She continued, “I think that the company, with the cost of living in this location, they should compensate the new people. There are also older people working here, and they are struggling; there’s heat exhaustion left and right. It was 95 degrees in here this morning. They did move an air conditioner from one part of the building to another, but even with that, people cannot breathe and pick up these heavy units. They’re doing nothing but mandating people to work 12 hours.”

A first-tier worker at the Columbia plant also told the WSWS that the packet showed the contract “is all crap.”

“The big thing right now is overtime, and wages,” he said. “They burn us out pretty good.” Solidarizing himself with second-tier workers, he said they would have to “get what they need. There shouldn’t even be a negotiation over it.”

He pointed to the immense strength that Dana workers wield because of their strategically important position in auto supply chains. “Just our plant alone, we affect three customers [GM, Ford, and Nissan], if we shut Dana down.”

In addition to keeping wage increases below the current 5 percent rate of inflation, the contract would also raise health care costs. Another letter, couched in corporate-speak, states that “the parties [i.e., the UAW, USW, and the company] agreed there is a need for continuing education relative to emergency room utilization,” insisting on the need for “cost-effective” health coverage, in other words, cuts to what the company spends and increases to what workers are on the hook for. The letter states that there would be a $150 co-pay for ER visits beginning in 2022 as part of this “education.”

Meanwhile, the contract would significantly expand the corporatist labor-management committees that have proliferated for decades throughout the auto industry. The deal would establish a company-union committee to “review benefit administration challenges covering topics such as costs, implementation, and administration concerns,” and another “competitiveness” committee to oversee outsourcing.

Another letter on “neutrality” states that Dana will allow the unions into the plants in exchange for them never doing or even saying anything that “evidence(s), either directly or indirectly, a negative, derogatory or demeaning attitude toward the company. .. or management generally,” meaning that they will maintain their unconditional deference to the company’s actions.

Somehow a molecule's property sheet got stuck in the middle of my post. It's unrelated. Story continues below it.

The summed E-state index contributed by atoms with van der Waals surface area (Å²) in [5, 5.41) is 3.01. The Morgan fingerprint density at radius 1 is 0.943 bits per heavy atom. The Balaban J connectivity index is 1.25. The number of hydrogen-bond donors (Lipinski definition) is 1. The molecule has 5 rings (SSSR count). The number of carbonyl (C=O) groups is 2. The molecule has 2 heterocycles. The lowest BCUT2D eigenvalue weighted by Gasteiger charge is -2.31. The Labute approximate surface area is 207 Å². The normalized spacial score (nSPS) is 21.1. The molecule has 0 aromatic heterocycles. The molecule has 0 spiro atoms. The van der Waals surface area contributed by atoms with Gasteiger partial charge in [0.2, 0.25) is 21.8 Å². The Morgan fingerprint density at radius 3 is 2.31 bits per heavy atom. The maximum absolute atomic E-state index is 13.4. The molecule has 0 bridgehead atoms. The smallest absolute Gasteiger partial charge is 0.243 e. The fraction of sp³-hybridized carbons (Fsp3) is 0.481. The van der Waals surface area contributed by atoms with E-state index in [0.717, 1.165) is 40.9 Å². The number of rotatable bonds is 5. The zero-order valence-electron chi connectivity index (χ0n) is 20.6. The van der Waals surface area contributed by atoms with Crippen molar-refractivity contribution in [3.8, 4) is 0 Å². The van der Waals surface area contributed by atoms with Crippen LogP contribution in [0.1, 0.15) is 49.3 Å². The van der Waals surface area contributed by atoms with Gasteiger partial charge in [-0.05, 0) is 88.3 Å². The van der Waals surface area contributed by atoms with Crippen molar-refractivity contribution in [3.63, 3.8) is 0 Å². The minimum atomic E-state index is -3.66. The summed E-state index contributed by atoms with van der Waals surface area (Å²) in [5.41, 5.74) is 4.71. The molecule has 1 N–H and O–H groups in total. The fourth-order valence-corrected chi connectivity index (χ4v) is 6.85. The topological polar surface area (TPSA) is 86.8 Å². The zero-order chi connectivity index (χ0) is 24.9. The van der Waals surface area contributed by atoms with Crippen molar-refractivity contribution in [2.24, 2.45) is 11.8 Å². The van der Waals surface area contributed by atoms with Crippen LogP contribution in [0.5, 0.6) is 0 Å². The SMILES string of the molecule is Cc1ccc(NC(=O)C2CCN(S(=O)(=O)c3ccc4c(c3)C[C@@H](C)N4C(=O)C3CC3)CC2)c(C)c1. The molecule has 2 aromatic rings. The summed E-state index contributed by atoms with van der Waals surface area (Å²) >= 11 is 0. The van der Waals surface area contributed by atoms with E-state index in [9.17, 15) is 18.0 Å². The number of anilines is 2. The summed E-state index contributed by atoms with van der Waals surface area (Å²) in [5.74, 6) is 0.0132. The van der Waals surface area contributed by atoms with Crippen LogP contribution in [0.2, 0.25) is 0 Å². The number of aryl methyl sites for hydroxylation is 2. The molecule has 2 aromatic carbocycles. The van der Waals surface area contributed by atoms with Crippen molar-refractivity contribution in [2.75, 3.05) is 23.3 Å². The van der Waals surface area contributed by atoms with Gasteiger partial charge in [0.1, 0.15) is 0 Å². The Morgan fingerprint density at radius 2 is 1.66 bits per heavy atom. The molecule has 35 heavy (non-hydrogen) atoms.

A Dana worker in Michigan said: “My dad worked at Chrysler for decades. Dana is my first union job, and initially I was very excited to tell him about it. I was eager to put the union sticker up on the back of my car. But the conditions here are so bad it’s like there’s no union at all. I tell my dad about how we have to work 80 hours a week and all he can do is shake his head. He tells me the union is nothing like how it used to be when he started out.

“We need to really build up lines of communication with each other. On the one hand, you have some older people in the plant that are taking a ‘wait and see’ approach. They don’t want to risk losing jobs that they put years of their lives into. But on the other hand, the conditions are so bad that you would be better off flipping burgers in some ways. When’s the last time you heard about McDonald’s making people work 80 hours a week?”

“The pay in these plants is awful,” another worker said. “I’ve been here for years and I’m not even making $17 an hour. You can make the same kind of money at nonunion parts plants. I even have a relative working as a shift manager at a fast-food restaurant who has a higher hourly wage than me!”

To get more information and to join the Dana Workers Rank-and-File Committee, email DanaWRFC@gmail.com or text (248) 602–0936.